Om Malik, the founder of GigaOm was speaking in Helsinki to a room of media representatives yesterday morning at the Aalto Venture Garage. His visit to Finland is part of a tour to come understand the companies and environment the local startups work in. Before Helsinki, he had visited Berlin and the LeWeb conference in Paris. I managed to talk to Malik about the way he sees these entrepreneurial hubs.
The big part of our discussion circled around the fact that people in Europe always look up to Silicon Valley and how they succeed in everything they do, while failing to see all the potential in front of their eyes. I have to say, while I knowledge the value Silicon Valley has on companies – I wonder how much possibility is wasted when following a given path without truly thinking of the possibilities closer to you. After all, Rovio didn’t go to Silicon Valley to succeed – it all started with an innocent tweet by a Swedish athlete in the Nordics (going international I mean).
Later on in the evening, Aalto Venture Garage based Startup Sauna seed accelerator had their Demo Day. 11 companies made it to the stage of the original 18 that made it to the program. The tight criteria inside the program pushed several companies to drop out.
The event itself was very impressive. Startup Sauna is really pushing the limits of grassroots level action in Finland, but also in Northern Europe. This effort is very welcome and we definitely need more of this.
However, there is something that we don’t need more of. Startup Sauna praises itself for pulling in much of the talent from the region in a very impressive way, but most of the promotion was towards seeking validation which comes across as bad self confidence.
Much of the pitching was towards positioning Finland as the next startup hub in the region. I’d very much like this, but you can’t only push it – it also has to be earned. Even Malik said that if he was given 100k euros and he’d be given the choice to invest it between Helsinki and Berlin, he’d invest it 50-50.
I’m a big fan of Estonia and especially their work in pushing across the e-government solutions through out the society. Estonians weren’t the only guests in the room who were left cold in my opinion. There were Russians, Lithuanians and others. Finland can’t take credit for something when it invites companies to work here through an incentive paid by Finnish tax payers. It’s not fully market driven and thus, it’s not really so until private money follows the talk.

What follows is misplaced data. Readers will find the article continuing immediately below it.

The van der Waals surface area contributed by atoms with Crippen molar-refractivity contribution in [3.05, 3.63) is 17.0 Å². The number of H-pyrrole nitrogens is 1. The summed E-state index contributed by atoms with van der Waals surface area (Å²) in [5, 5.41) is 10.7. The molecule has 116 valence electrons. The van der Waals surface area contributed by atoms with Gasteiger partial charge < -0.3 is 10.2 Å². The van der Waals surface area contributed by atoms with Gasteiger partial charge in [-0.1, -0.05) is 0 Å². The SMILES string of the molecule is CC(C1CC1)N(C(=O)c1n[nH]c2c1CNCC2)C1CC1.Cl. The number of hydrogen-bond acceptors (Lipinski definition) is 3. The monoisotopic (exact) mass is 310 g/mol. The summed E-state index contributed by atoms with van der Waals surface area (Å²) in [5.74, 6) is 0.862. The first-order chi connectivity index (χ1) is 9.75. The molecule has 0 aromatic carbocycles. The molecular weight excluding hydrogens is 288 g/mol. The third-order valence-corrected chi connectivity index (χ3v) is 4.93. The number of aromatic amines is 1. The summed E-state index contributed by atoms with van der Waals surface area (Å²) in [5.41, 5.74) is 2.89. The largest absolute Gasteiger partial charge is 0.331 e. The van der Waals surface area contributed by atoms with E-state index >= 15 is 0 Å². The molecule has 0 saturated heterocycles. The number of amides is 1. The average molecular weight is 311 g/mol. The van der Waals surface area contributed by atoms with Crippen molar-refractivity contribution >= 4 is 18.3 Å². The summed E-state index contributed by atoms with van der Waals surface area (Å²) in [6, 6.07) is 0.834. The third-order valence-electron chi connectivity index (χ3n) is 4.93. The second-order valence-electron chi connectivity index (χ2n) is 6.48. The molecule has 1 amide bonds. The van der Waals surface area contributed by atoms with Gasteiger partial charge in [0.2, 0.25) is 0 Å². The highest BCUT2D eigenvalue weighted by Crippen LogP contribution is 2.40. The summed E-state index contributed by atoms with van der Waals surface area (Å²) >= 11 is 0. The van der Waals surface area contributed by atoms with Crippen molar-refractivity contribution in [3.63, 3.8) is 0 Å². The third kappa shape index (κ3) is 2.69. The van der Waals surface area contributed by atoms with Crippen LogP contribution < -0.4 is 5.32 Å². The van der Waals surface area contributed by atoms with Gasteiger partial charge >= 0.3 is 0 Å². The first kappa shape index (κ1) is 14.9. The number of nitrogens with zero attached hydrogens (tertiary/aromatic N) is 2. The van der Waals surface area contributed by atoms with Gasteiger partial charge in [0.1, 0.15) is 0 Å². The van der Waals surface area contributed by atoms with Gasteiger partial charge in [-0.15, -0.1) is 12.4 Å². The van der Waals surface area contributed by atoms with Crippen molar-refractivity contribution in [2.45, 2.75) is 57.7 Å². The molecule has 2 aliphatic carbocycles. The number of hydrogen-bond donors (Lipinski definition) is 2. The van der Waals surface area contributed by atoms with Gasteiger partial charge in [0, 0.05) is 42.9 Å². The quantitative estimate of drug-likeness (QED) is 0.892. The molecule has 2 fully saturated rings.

I may sound too critical here (and trust me – the Startup Sauna organisers are good friends, putting on a great show and this is a really difficult issue, however it has to be said), but startups and the organizations in Northern Europe building the ecosystem really need to apply the “kick the shit out” -method to themselves that Startup Sauna applies to their startups each week. Be critical of yourself even if you’re succeeding. We too, at ArcticStartup, need to do more of this.
Entrepreneurship in the Nordics and Baltics isn’t the same as it was in 2007 when we started amateurishly covering startups. Back then entrepreneurship was seen as the last resort of getting employed. The ecosystem needed boosting.
A lot has changed since. Startups have become mainstream and many of the Nordic and Baltic countries are living a true golden age in terms of this. Politicians are competing for publicity in the face of entrepreneurs, startups are competing for visibility and investors are competing for possibilities in investing in the next best thing.
Something that hasn’t changed, that should change – is the view of our own industry. We need to become ever more critical as more people choose this path. Entrepreneurship isn’t a shortcut to riches, fame or world domination. Far from it, it’s a really hard road many will lose a lot of money on. More importantly, some may lose their belief in changing the world and even in themselves.
It’s a long rant, but this is something of a larger trend I have observed. Let’s become more critical of ourselves here in Northern Europe. Let’s raise the bar and fucking earn the title of startup Mecca of Europe without ever having to validate that in the future with Silicon Valley professionals.
Northern Europe – you need to earn this. You will prevail.